Marco Arment’s “I’m not a ‘curator’” offers an excellent analysis of Maria Popova’s Curator’s Code, a project that I learned about from a New York Times article yesterday. Curator’s Code proposes that those who write online use two symbols to acknowledge online sources: ᔥ for via, “a link of direct discovery,” and ↬ for hat tip, “a link of indirect discovery, story lead, or inspiration.” Arment suggests that the ethics of attribution online are not best addressed by using symbols to acknowledge sources:
The proper place for ethics and codes is in ensuring that a reasonable number of people go to the source instead of just reading your rehash.That’s exactly right.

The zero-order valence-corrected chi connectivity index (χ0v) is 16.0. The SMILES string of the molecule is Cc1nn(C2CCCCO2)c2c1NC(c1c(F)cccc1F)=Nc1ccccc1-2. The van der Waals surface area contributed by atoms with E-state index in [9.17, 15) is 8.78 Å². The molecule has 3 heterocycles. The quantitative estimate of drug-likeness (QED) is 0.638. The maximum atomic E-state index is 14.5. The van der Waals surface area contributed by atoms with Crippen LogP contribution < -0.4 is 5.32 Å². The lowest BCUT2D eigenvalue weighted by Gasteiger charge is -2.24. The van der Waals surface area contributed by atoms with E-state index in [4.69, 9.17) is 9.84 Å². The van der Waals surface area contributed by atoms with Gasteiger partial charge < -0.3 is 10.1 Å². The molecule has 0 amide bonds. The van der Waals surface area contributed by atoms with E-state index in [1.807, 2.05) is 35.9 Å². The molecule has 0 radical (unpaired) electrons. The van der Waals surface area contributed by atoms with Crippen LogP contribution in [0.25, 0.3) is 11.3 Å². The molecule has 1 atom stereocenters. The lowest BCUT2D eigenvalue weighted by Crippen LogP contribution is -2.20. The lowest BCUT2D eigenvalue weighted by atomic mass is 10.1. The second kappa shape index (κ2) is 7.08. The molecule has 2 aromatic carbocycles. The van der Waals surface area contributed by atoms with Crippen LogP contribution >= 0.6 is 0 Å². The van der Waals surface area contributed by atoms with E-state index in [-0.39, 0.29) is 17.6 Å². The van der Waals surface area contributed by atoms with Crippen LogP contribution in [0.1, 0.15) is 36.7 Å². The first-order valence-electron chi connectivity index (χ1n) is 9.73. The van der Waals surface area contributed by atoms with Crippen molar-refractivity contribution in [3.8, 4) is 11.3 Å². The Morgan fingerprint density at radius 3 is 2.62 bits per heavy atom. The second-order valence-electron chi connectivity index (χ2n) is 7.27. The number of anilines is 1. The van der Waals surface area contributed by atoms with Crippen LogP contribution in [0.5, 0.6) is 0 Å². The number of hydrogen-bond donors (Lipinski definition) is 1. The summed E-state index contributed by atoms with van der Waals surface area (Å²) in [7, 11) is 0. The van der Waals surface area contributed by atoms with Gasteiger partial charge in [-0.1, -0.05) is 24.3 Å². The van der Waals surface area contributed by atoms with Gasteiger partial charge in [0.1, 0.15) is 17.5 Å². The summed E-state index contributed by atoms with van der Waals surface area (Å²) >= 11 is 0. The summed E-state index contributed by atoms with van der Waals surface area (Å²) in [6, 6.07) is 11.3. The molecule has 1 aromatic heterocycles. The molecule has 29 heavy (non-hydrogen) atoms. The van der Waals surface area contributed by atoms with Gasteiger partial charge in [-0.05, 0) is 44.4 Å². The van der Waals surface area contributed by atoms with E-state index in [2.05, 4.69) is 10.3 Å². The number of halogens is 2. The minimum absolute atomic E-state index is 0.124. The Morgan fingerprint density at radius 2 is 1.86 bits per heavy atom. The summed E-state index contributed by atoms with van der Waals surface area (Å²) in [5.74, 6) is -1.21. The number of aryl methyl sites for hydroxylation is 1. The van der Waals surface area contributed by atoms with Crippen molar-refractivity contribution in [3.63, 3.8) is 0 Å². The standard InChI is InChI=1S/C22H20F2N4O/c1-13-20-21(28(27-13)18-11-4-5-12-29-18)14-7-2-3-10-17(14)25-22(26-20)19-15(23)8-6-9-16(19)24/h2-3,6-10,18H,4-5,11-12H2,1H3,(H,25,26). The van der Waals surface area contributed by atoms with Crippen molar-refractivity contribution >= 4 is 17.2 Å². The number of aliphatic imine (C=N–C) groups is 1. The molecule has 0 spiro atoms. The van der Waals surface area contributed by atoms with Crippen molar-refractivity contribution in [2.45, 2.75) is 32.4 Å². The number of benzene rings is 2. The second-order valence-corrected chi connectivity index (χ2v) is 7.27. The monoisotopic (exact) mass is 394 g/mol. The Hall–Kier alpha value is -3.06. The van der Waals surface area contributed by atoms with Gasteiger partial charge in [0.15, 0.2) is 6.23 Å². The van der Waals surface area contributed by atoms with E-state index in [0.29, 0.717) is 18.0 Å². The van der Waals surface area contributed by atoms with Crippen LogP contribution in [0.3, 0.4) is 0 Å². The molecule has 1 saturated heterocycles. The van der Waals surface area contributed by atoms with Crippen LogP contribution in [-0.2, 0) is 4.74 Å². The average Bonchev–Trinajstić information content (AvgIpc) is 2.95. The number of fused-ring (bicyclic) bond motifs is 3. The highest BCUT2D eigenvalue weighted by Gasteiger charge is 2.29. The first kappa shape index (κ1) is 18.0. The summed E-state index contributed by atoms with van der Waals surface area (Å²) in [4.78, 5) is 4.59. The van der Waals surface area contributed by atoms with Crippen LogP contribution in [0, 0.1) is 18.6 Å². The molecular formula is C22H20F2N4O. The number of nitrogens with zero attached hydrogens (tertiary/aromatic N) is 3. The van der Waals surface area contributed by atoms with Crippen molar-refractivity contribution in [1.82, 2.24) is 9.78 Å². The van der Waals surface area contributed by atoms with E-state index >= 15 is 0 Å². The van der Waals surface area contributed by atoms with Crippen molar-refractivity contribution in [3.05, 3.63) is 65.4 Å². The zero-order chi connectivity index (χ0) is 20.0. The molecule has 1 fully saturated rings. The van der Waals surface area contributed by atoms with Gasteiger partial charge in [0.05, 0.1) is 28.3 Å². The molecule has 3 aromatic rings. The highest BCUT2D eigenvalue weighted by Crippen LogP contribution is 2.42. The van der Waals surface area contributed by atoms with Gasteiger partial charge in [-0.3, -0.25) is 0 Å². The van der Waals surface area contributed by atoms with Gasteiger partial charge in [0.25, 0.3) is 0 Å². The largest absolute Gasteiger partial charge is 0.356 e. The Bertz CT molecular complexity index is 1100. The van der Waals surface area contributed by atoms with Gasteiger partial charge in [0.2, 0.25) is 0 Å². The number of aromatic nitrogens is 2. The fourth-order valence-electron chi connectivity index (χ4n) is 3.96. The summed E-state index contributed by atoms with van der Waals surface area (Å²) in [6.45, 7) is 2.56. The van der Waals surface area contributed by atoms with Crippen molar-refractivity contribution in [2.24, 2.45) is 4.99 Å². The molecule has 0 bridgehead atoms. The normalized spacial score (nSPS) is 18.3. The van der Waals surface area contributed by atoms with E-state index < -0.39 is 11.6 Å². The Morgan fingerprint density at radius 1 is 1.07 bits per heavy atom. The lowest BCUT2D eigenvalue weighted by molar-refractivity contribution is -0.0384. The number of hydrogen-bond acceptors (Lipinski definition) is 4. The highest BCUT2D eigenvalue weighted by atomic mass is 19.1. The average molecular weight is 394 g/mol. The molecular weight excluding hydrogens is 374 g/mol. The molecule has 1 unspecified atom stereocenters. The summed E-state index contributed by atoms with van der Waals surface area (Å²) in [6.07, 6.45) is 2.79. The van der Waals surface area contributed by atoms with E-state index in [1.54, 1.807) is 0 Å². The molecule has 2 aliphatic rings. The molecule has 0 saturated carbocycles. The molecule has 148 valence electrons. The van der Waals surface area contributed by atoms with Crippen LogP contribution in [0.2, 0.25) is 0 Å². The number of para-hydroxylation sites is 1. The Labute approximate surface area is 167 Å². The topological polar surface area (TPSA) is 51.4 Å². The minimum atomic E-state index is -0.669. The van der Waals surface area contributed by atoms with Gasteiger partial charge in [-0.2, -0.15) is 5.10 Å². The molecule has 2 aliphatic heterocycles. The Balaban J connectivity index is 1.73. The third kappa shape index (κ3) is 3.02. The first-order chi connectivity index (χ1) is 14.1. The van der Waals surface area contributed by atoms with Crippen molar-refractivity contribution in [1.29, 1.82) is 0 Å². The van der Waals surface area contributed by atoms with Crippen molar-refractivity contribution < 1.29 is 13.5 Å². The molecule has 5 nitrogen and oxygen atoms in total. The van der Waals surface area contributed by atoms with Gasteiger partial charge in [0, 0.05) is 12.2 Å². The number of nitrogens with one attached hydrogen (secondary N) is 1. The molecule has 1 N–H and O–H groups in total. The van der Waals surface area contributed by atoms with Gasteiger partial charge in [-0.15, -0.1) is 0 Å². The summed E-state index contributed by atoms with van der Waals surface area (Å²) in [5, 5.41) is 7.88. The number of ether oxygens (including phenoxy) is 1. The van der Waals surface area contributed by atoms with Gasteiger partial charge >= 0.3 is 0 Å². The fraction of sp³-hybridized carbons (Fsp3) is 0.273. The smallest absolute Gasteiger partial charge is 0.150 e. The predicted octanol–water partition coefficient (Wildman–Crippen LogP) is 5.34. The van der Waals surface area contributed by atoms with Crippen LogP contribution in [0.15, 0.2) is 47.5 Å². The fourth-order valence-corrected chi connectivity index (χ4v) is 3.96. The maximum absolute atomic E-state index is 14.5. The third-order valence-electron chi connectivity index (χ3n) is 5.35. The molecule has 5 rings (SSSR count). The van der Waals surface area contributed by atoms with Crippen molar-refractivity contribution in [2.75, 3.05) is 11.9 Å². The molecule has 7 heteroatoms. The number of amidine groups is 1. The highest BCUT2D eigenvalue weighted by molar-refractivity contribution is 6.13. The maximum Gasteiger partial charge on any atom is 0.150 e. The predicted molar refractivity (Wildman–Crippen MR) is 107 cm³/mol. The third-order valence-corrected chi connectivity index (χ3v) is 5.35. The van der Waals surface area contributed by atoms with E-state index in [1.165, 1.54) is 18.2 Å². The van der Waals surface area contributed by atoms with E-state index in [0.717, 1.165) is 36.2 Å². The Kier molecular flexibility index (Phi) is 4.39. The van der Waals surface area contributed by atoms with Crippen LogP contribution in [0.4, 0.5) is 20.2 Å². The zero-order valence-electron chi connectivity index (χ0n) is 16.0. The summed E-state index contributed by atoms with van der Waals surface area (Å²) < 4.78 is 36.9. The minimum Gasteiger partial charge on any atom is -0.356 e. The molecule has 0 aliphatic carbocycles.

One point to add: The Curator’s Code project seems to me to misunderstand the meaning of via. Here is the Merriam-Webster’s Collegiate on via:
1 : by way ofOne quotes from, not via: “To be or not to be” is from Hamlet, not via Hamlet. What I think of as via is what Curator’s Code calls hat tip: an acknowledgement that one has found something by means of someone else’s work. The confusion of via and hat tip seems to me a problem with Curator’s Code that can be solved only with new terms. How about from and via?
2 : through the medium or agency of; also : by means of
[I disagree with Marco Arment about hat tips (or what he also thinks of as via): I think it’s appropriate, whenever possible, to acknowledge how one has come across an item of interest. Many an OCA post contains a via. Everything in this post though I found on my own.]